|'); document.write(''); //-->|
It's marvelous that special effects maestro Ray Harryhausen's later years were spent as the focus of so much praise and attention. Beyond certain Hollywood technical circles, the fans probably discovered Ray when Famous Monsters of Filmland began promoting his talents in its pages in the late 1950s. The 7th Voyage of Sinbad had us all looking for the Harryhausen credit, which by the time of Jason and the Argonauts would inspire scattered applause from matinee fans already clued-in to the animator's genius. Ray's fame really didn't go mainstream until the 1970s, however, when a new generation of fantasy-starved kids discovered the stop-motion marvels of his second and third Sinbad adventures. After the unexpected failure of The Valley of Gwangi, Harryhausen and Schneer retrenched with the tried & true Arabian Nights adventure formula. The press was suddenly aware of Harryhausen as well, which finally put an end to clueless reviews dismissing his special effects as (no kidding) third-rate.
Industry indicators in 1958 had advised that another Arabian Nights adventure wouldn't do well. The subgenre had subsided several years earlier when Howard Hughes released Son of Sinbad, which turned out to be little more than a parade of the mogul's stable of starlets. Harryhausen's 7th Voyage startled audiences with monsters of a sort they'd never seen before, in breathtaking color. It made an impact almost as great as had King Kong twenty-five years before, and proved to be a hard act to follow.
The Golden Voyage of Sinbad finds Ray Harryhausen retrenching in more ways than one. A return to Sinbad can't have been painful, as he loved fantasy tales as much as dinosaurs. But the movies had changed in tone, and even children's fare now had an element of sex, namely Caroline Munro's concubine with the low-cut harem outfit. Co-screenwriter Brian Clemens helped to assemble a 'collect the puzzle pieces' storyline that left open slots for Harryhausen's special effects exercises.
The picture is packed with magical incident yet lacks urgency. We really don't care about the restoration of a king with a curse (Douglas Wilmer). More interesting is Tom Baker's villain Koura, who has often been singled out as a Harryhausen substitute: the sorcerer Koura animates and controls various demons and monsters through a mental concentration that saps his energy and prematurely ages him.
Nobody thought to hand out acting awards to John Philip Law, yet he makes a workably laid-back Sinbad. Law's sailor takes the mission seriously, turns his back on monetary rewards and tries not to sweat the small stuff. In an effort to be hip the show has mild drug humor (a dissipated merchant's son Kurt Christian is sent on the voyage to be straightened out), and even milder sex references. Munro's Margiana looks like a sex slave but behaves in a completely modest manner. With few exceptions, she's there mainly to look shocked or amazed in cutaways from Harryhausen's effects, and to be carried off by a cyclopean Centaur.
With one exception the movie's monster creations seem like retreads of earlier Harryhausen efforts, which, if you set the dinosaurs aside, were mostly original concepts. The wooden masthead that comes to life reminds us of Talos, who was also a statue. The flying homunculus demons are literally Harryhausen's Ymir, even to the point of recycling the Venusian critter's 'performance' as he comes to life. The Centaur and the Griffin seem to be unlikely creatures, and when they get together they simply go through the motions of yet another two-legged creature battling a four-legged one (Gwangi vs Styracosaurus, Ymir vs Elephant, etc.). The fantastic monsters are compartmentalized in their sequences -- we never have the feeling of trepidation, knowing that a fierce 7th Voyage Cyclops might attack at any moment.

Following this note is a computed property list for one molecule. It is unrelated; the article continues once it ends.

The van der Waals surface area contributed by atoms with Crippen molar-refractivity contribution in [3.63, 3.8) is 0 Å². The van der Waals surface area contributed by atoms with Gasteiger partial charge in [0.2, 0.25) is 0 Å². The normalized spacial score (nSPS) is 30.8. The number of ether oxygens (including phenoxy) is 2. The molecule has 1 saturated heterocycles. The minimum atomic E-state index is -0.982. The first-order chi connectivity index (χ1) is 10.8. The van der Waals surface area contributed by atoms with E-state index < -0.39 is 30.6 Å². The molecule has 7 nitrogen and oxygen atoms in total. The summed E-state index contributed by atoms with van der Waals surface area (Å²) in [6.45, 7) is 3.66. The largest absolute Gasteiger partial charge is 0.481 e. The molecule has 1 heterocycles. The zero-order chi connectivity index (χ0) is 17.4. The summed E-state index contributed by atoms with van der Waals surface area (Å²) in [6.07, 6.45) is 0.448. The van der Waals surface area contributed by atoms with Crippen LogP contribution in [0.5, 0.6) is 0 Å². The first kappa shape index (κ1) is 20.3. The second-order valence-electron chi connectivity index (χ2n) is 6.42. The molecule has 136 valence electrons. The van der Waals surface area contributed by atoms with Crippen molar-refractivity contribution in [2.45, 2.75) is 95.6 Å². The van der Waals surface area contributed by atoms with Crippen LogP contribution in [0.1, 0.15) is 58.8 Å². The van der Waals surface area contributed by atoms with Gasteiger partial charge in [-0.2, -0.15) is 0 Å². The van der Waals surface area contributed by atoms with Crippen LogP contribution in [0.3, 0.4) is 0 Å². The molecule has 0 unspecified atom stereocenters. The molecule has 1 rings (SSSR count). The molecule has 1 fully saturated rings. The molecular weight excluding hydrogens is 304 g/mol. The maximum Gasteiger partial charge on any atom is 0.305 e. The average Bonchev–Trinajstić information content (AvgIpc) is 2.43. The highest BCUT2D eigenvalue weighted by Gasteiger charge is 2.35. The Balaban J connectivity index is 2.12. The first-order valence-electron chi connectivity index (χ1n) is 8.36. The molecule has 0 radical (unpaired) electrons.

Bringing Golden Voyage to life and making it worth all the bother is Harryhausen's one truly novel creation, the six-armed Kali statue that does battle for Koura. Harryhausen put all of his effort into this one. The statue performs an impressive Indian dance, and then sprouts six swords for the fight. Unlike some of the other monster scenes, Harryhausen covers the Kali action from enough angles to make us forget for a moment about the effects techniques. It's an exciting fight, greatly enhanced by Miklós Rózsa's action music.
It's possible that Harryhausen had Miklós Rózsa in mind back for 7th Voyage, as the famous composer had provided much of the storybook grandeur for the Korda's The Thief of Bagdad which so clearly inspired the animator. Rózsa's contribution here makes even more of a difference, pounding a tone of classic fantasy into a show from the fantasy wasteland of the early 1970s.
Unfortunately, Golden's story requires at least twenty grandiose settings, with enormous structures and temples. Harryhausen and cinematographer Ted Moore's execution of these 'epic' scenes is at best hit and miss. A few mattes are almost undetectable, but we also have a dull shot of Sinbad's boat, clearly up out of the water, with what looks like a plywood ocean beyond to suggest that it's floating at dockside. Many other scenes see the leading players inserted via traveling mattes into miniature-matte painting combos that also aren't very impressive, either because of the dull angles chosen, the lack of multiple angles, Gordon Hessler's direction, or all three.